Survey Shows Support For Bans On E-Mail, Texting While Driving
A majority of adults who drive and have used e-mail and text messages admitted to sending and reading them while driving.
Ninety-one percent of Americans think driving while distracted by text messages or e-mail is as dangerous as driving after drinking alcoholic beverages, according to a recent survey.
And many of those who think texting while driving should be outlawed would have to change their behaviors or face penalties if the practice were banned.
"We all know that distracted driving is dangerous, especially when drivers take their eyes off the road to text message," Greg Woock, CEO of Pinger, said in a statement. "But, as these numbers show, people want to stay connected when they're on the go."
The survey, commissioned by mobile messaging service Pinger and conducted by Harris Interactive, showed that 89% of American adults think sending e-mail and text messages while driving should be outlawed. More surprising: 66% of adults who drive and have used text messages admitted reading them while driving. Fifty-seven percent of the same group said they sent messages or texts while driving.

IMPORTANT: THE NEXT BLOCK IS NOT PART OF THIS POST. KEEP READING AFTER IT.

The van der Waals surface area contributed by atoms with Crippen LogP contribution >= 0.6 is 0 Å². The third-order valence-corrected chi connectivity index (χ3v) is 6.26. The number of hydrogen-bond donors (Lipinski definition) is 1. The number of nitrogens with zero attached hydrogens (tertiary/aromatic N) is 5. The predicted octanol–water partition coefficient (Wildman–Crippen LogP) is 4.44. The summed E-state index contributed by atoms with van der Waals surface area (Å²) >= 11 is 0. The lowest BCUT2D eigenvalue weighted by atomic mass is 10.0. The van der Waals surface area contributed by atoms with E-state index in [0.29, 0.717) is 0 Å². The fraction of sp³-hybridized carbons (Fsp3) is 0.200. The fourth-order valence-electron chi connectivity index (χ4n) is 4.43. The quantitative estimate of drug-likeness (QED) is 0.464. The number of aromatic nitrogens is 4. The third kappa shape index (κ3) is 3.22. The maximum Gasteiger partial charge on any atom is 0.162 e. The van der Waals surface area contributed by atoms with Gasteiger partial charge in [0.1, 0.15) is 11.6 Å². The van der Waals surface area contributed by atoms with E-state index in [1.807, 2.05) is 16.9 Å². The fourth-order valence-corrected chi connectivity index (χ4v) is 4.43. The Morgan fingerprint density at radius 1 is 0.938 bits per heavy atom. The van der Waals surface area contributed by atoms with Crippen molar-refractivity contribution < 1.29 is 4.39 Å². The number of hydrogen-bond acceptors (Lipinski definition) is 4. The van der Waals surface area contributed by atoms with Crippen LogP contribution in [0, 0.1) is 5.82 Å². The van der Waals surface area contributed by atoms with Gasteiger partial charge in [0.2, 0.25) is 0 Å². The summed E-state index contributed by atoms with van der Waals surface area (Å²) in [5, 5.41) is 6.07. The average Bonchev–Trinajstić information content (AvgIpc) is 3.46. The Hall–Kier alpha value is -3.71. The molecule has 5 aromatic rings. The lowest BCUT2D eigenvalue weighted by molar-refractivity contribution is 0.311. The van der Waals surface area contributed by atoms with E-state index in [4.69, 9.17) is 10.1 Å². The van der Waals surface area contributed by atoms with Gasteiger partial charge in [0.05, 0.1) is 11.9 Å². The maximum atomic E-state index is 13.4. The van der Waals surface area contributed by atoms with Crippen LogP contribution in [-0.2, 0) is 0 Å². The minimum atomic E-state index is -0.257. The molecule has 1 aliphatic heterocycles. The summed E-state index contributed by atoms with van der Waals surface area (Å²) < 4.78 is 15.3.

The survey also showed that 64% of adults who admitted to sending text messages while driving were between 18 and 34 years old. Only 6% were 55 or older. The survey found that men and women are equally inclined to text or e-mail while driving.
Harris conducted the U.S. survey online between June 29 and July 3, 2007. The poll of 2,049 adults was weighted to reflect the overall population, in terms of age, sex, race, ethnicity, education, region, and household income.
Pinger offers instant voice messaging services that relay voice messages from one mobile phone user to another. Drivers call Pinger, say the name of a contact, leave a voice message and hang up. The message goes to the contact automatically. The company advocates use of its services with a hands-free set for maximum safety.
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